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    #11

    Re: it must/will/would be very hot

    Quote Originally Posted by NAL123 View Post
    1) It takes just half an hour to reach my dad's office, and he left almost an hour ago. He must be there by now.

    2) It takes just half an hour to reach my dad's office, and he left almost an hour ago. He will be there by now.

    3) It takes just half an hour to reach my dad's office, and he left almost an hour ago. He would be there by now.

    Do sentences 2) and 3) sound unlikely in this context, too?
    Taken in isolation number 3 doesn't sound quite natural, colloquially I would probably substitute "should".
    The three options would not be used interchangeably in BrE.

    Shall I phone Dad? - He will be there by now.
    I phoned and he hasn't answered. - He should be there by now.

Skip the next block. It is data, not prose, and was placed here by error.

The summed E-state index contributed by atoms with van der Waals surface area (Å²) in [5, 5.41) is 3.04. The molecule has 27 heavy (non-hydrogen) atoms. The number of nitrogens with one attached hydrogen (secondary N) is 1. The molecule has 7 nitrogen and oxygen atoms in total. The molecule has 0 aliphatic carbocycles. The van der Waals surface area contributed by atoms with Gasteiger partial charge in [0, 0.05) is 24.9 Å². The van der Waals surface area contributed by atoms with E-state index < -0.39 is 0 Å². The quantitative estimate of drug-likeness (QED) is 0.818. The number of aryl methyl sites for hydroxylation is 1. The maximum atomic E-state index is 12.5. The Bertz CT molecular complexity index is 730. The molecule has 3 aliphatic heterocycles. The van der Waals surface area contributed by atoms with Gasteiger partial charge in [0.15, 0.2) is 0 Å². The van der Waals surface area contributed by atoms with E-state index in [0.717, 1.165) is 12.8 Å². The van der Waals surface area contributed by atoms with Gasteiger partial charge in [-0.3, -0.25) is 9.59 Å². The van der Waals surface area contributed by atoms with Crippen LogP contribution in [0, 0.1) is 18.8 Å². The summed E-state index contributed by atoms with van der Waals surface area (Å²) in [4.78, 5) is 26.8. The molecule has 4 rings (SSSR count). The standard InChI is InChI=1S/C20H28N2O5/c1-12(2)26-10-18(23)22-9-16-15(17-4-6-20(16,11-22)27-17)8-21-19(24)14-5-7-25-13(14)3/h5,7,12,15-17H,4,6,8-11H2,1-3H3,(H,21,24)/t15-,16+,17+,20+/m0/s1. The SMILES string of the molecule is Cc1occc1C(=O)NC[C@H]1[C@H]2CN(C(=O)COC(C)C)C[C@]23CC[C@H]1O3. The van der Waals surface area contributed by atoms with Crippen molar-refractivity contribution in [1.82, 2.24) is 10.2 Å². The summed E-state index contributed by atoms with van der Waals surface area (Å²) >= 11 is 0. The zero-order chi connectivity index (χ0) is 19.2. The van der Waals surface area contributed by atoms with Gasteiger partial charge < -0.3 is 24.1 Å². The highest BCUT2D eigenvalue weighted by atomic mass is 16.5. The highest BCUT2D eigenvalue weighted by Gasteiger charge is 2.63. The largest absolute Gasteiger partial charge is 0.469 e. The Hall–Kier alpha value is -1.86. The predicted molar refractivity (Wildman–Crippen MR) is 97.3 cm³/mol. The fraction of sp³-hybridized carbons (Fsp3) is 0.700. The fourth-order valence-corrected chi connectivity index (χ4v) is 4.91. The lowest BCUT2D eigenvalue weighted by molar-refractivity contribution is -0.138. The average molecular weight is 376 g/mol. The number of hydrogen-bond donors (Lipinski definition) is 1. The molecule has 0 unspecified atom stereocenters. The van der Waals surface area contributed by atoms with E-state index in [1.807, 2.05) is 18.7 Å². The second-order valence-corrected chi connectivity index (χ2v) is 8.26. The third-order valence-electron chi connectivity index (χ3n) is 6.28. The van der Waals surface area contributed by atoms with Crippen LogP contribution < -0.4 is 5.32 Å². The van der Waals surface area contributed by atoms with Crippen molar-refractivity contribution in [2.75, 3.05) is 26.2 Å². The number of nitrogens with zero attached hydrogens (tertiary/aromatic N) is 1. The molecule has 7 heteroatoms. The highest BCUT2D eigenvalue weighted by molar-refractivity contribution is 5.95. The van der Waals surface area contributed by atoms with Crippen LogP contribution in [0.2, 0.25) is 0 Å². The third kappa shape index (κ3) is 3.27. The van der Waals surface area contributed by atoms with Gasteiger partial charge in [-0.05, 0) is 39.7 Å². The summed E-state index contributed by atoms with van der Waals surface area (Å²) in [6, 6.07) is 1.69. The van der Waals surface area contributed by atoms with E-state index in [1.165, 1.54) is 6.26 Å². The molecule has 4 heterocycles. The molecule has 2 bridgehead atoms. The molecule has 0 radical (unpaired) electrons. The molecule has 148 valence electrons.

I have phoned three times and he hasn't answered. - He must be there by now.
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    #12

    Re: it must/will/would be very hot

    Stop asking about which form is more likely. That's not going to help.

    You should be focusing on the differences in meaning.

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    #13

    Re: it must/will/would be very hot

    He is there. The speaker present this as a fact.
    He will be there. The speaker asserts their certainty of this.
    He must be there. The speaker presents this as a logical conclusion.

    I wouldn't worry too much about He would be there until you are clear on those three.
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    #14

    Re: it must/will/would be very hot

    Quote Originally Posted by PeterCW View Post